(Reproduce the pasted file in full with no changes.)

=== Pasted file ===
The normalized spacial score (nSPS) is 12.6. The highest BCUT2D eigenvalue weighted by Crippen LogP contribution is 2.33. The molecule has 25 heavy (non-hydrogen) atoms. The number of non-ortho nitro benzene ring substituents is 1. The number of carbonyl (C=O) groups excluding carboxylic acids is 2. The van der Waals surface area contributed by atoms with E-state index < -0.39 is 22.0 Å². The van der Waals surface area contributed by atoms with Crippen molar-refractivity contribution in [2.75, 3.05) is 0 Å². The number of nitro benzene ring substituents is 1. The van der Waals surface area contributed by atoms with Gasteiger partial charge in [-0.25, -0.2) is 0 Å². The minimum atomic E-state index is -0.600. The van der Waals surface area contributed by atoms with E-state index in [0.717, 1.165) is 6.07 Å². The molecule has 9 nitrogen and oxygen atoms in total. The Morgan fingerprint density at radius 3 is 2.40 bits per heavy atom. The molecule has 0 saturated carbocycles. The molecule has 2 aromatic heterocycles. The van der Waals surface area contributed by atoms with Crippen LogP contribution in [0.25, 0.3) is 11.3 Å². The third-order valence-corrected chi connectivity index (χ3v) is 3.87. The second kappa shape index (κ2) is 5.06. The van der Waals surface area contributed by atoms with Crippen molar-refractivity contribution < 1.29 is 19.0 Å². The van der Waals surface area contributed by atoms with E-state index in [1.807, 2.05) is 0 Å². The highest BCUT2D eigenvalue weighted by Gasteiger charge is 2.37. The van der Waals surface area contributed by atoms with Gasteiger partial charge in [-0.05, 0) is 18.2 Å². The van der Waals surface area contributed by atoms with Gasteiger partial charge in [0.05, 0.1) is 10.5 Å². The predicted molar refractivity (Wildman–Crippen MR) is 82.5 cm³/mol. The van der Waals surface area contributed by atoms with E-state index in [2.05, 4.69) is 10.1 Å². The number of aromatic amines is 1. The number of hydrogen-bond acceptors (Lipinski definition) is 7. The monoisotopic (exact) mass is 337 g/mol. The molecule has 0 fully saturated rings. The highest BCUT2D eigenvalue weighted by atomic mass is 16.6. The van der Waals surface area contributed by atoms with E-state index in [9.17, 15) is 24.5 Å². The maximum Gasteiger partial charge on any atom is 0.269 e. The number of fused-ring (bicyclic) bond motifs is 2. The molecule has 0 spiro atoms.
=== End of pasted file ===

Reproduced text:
The normalized spacial score (nSPS) is 12.6. The highest BCUT2D eigenvalue weighted by Crippen LogP contribution is 2.33. The molecule has 25 heavy (non-hydrogen) atoms. The number of non-ortho nitro benzene ring substituents is 1. The number of carbonyl (C=O) groups excluding carboxylic acids is 2. The van der Waals surface area contributed by atoms with E-state index < -0.39 is 22.0 Å². The van der Waals surface area contributed by atoms with Crippen molar-refractivity contribution in [2.75, 3.05) is 0 Å². The number of nitro benzene ring substituents is 1. The van der Waals surface area contributed by atoms with Gasteiger partial charge in [-0.25, -0.2) is 0 Å². The minimum atomic E-state index is -0.600. The van der Waals surface area contributed by atoms with E-state index in [0.717, 1.165) is 6.07 Å². The molecule has 9 nitrogen and oxygen atoms in total. The Morgan fingerprint density at radius 3 is 2.40 bits per heavy atom. The molecule has 0 saturated carbocycles. The molecule has 2 aromatic heterocycles. The van der Waals surface area contributed by atoms with Crippen LogP contribution in [0.25, 0.3) is 11.3 Å². The third-order valence-corrected chi connectivity index (χ3v) is 3.87. The second kappa shape index (κ2) is 5.06. The van der Waals surface area contributed by atoms with Crippen molar-refractivity contribution < 1.29 is 19.0 Å². The van der Waals surface area contributed by atoms with E-state index in [1.807, 2.05) is 0 Å². The highest BCUT2D eigenvalue weighted by Gasteiger charge is 2.37. The van der Waals surface area contributed by atoms with Gasteiger partial charge in [-0.05, 0) is 18.2 Å². The van der Waals surface area contributed by atoms with Gasteiger partial charge in [0.05, 0.1) is 10.5 Å². The predicted molar refractivity (Wildman–Crippen MR) is 82.5 cm³/mol. The van der Waals surface area contributed by atoms with E-state index in [2.05, 4.69) is 10.1 Å². The number of aromatic amines is 1. The number of hydrogen-bond acceptors (Lipinski definition) is 7. The monoisotopic (exact) mass is 337 g/mol. The molecule has 0 fully saturated rings. The highest BCUT2D eigenvalue weighted by atomic mass is 16.6. The van der Waals surface area contributed by atoms with E-state index in [9.17, 15) is 24.5 Å². The maximum Gasteiger partial charge on any atom is 0.269 e. The number of fused-ring (bicyclic) bond motifs is 2. The molecule has 0 spiro atoms.